Friday, April 8, 2016

Stop the Presses! (The Nero Wolfe Mysteries)

Author:  Robert Goldsborough
Genre:  Mystery/Suspense

Paperback; Ebook
ISBN #:  9781504023573
252 Pages
$11.54; $9.99 Amazon
March 8, 2016
Five Stars

There are few people Nero Wolfe respects, and Lon Cohen of the New York Gazette is one of them.  So Cohen asks for a favor, the famously brilliant - and notoriously lazy - detective is inclined to listen.  According to Cohen, someone wants to kill the Gazette's gossip columnist, Cameron clay.  Death threats are a regular hazard for Clay, who's hurled insults and accusations at every bold-faced name in the five boroughs.  But the latest threats have carried a more sinister tone.

The columnist has narrowed his potential killers down to five people:  an egomanical developer, a disgraced cop, a corrupt councilman, a sleazy lawyer, and his ex-wife.  But when Clay turns up dead, the cops deem it a suicide.  The bigwigs at the Gazette don't agree, so they retain Wolfe and his indefatigable assistant, Archie Goodwin, to figure out which of the suspects had the mettle to pull the trigger.

********

Archie Goodwin is relaxing after breakfast when he receives a call from Lon Cohen of the New York Gazette, who is also a longtime friend of Archie's and his boss, Nero Wolfe.  It seems one of Lon's coworkers, Cameron Clay, is receiving death threats.  Cameron writes a popular gossip column, Stop the Presses! and because of this, he has made enemies throughout the years.  Lon wants Nero to speak with him; and after some cajoling Wolfe agrees.

When Clay arrives, both Archie and Wolfe take a dislike to him.  But this notwithstanding, they listen to his tale:  he has been receiving death threats by telephone and has it figured that it must be one of five people who he thinks hate him the most:  Roswell Stokes, a high-powered attorney; Kerwin Andrews, a real estate developer; Millard Beardsley, a city councilman; Michael Tobin, a disgraced ex-cop who has recently gotten out of prison; and Serena Sanchez, an opera diva and Clay's ex-wife.

When Wolfe advises Clay to accept police protection or hire a private security firm, Clay disregards the notion.  Wolfe then informs Lon that he has done all he can and Clay is on his own.  As luck would have it, Clay is not too soon after found dead, shot through the temple.  While the police have registered it as a suicide, Lon calls Wolfe and tells him that his bosses - Ashton Cordwell, the Gazette's editor and publisher, and Eric Haverhill, owner of the newspaper, believe that Clay was murdered, and they want Wolfe to find the killer.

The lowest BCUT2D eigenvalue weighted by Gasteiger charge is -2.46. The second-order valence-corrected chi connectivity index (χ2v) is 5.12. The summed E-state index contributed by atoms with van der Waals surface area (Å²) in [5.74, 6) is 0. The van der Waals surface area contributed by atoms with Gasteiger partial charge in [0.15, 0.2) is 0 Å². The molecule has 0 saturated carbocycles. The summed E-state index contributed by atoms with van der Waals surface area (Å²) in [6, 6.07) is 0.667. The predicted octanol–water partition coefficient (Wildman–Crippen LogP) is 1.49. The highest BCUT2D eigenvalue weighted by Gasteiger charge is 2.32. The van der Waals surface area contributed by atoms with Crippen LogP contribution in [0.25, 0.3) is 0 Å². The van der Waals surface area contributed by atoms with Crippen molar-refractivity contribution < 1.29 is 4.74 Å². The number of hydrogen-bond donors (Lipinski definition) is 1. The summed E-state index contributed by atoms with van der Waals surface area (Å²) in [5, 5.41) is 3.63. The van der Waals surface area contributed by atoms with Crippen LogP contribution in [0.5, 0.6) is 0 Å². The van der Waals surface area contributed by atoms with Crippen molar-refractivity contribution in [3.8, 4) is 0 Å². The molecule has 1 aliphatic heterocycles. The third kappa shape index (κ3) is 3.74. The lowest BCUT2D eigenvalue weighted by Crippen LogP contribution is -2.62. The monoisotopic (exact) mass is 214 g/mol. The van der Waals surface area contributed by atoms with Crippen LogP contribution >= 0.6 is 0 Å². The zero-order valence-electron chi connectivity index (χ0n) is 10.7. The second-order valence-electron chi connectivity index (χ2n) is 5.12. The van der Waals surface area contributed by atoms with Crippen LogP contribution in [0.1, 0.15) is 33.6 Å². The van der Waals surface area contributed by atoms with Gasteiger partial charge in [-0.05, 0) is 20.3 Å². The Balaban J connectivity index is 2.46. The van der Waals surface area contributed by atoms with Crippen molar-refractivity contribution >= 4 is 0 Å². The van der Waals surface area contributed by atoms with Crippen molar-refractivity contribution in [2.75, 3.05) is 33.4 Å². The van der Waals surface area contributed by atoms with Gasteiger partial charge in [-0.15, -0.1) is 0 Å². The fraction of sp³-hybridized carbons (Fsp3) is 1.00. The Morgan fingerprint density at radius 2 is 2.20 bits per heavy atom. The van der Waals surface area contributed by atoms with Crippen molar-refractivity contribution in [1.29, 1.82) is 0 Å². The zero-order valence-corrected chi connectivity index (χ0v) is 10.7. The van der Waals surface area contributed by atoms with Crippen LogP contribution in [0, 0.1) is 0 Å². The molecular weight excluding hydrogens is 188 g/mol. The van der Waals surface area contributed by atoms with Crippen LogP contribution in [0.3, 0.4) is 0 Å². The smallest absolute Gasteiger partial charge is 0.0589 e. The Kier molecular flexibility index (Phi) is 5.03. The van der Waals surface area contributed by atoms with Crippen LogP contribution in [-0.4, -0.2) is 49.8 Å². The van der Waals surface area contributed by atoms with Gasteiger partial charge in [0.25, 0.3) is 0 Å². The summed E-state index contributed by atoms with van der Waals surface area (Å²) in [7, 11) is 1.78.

After meeting with the men, Wolfe accepts the case only under the condition that they will accept whatever conclusions he comes up with, and they agree.  It is then that Wolfe sets Archie out and about, seeking those persons who allegedly wished to do Clay harm, and have them brought to the brownstone to meet with Wolfe.

This, of course, Archie does with his usual flair and wit - and a bit of lying thrown in, but nothing that would get his license revoked.  As would be expected, nearly all are loathe to visit Wolfe for even a few moments, but Archie has a way with words and convinces them it would be in their best interests to show up, speak with Wolfe and answer his questions.  Along with questioning them, Wolfe also meets with Clay's 'legman', Larry McNeil, and Archie questions Clay's personal taxi driver in hopes of finding the truth of his death.

This book, like the others in the series, is a sheer masterpiece in enjoyment.  Nero Wolfe, with his brilliant mind yet with innate laziness, and Archie Goodwin, private detective extraordinaire who is Wolfe's eyes, ears, and jack-of-all-trades, mesh together in a fine clockwork of thought and action that is fascinating to listen to as they wield words like weapons.  This is no blood-and-guts book; nor is there any heart-stopping activity.  In this, we see through the voice of Archie, his thoughts and words defining beautifully all that is laid out before us.

And what a tale it is:  Greed, hatred, anger - the worst definition of man; and yet the best - respect, honor, integrity - in the interactions between Wolfe and Archie.  Peppered throughout delightfully are scenes of Archie and his lady-love, Lily Rowan, who, by chance, helps Archie in his investigation of the shady characters involved.

When Wolfe comes to the conclusion of his investigation he has gathered as per his wont, all the suspects together along with the presence of Inspector Cramer and his crony, Sergeant Purley Stebbins, whose mutual dislike neither Stebbins nor Archie has ever tried to hide.  Wolfe then lays out the facts as he sees them, and the conclusion he comes to satisfies, as it was meant to do all along.

This is the latest entry in the Nero Wolfe books, following Archie in the Crosshairs, and I sincerely hope it will not be the last.  Highly recommended.



More on Robert Goldsborough's books:  https://www.fantasticfiction.com/g/robert-goldsborough/                                                                               

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